One Shape For All and For All One Shape

Alan McCollum, who turns 63 this year, has a long-standing interest in formal replication, and his work frequently addresses questions of materiality and value. (His installations lead one to rapidly conclude that the lofty promises of modernism aren't likely to be fulfilled anytime soon: here in McCollum's orbit, more = less.) He also possesses the entrepreneurial spirit that has come to characterize a number of contemporary artists who think pluralistically about making work. His shapes, for example, can be used for many different purposes, “not only for fine art and design projects,” notes his gallery’s press release, “but also for various social practices: as gifts, awards, identity markers, emblems, insignias, logos, toys, souvenirs, educational tools and so forth.”

The relationship between shapes and social practices is, at its core, an essential design conceit — from typographic identity to architectural megastructure, giving form to ideas is what designers do. But McCollum’s project goes beyond mere morphology, embracing a kind of ├╝ber-solution in its very claim. Endlessly permutable, teeming with indefinite potential, McCollum’s strategic genius lies in his appeal to a culture hungry for the quick fix. The Shapes Project promises maximum gain with minimum effort: better living through geometry.

It's not so much the shapes themselves as the idea of the shapes, the very notion of a system of forms that's so captivating. And so unnerving. If I were to identify the one prevailing topical interest that has most surfaced in the last year — among students, in juries, at conferences and exhibitions — it would have to be this obsession with series and systems. How to identify them; how and where to introduce them; the question of whether, once a series is identified, your work is done. It's the illusion of certainty that's so mesmerizing — the idea that not everything is in flux, unfixed and mashed-up and dislocated. Systems by their very nature introduce an armature as well as a roadmap for their own completion. You look at one iteration, then two — then ten — and you get it. Once demystified, you can concentrate on other things — form, perhaps, or beauty. A glorious insect. A Trollope poem. Your lunch.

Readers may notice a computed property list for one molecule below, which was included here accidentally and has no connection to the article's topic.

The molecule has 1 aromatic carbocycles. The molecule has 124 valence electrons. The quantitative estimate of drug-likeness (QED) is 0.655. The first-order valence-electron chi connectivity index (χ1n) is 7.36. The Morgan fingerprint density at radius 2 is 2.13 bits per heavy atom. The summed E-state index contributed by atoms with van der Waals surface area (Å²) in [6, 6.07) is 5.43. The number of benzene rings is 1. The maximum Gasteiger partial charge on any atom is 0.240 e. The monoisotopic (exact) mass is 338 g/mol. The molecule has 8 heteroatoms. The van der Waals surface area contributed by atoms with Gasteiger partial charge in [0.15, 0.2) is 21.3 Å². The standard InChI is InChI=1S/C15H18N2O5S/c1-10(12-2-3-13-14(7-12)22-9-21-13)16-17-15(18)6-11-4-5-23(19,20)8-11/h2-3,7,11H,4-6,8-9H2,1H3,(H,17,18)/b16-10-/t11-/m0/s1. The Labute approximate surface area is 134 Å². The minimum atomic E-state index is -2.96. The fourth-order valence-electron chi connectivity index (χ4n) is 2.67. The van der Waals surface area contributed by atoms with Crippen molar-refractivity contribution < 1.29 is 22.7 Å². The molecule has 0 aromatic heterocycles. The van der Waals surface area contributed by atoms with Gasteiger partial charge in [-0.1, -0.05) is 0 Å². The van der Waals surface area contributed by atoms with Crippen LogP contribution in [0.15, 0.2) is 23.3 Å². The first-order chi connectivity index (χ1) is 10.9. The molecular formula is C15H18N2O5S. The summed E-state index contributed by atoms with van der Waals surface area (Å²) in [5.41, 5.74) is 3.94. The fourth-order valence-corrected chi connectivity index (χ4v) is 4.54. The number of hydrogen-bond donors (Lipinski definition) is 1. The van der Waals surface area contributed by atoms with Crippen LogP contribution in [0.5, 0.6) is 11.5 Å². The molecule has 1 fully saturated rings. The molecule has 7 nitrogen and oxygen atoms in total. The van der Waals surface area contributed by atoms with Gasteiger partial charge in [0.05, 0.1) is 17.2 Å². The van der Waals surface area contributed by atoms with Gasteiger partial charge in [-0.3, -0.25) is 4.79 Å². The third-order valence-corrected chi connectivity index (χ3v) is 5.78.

Or not. Which begs the question: does a system invite psychological repose precisely because it is so clear and comprehensible — or does it lead us to search for precisely its opposite — a kind of exotic deviation from the norm, an abstraction or glimmer of novelty? McCollum stresses that he laboriously created each of these shapes, and resists the notion that this body of work emerged from a kind of robotic (read "vector generated") process. Is artistry compromised if software is involved? Is design?

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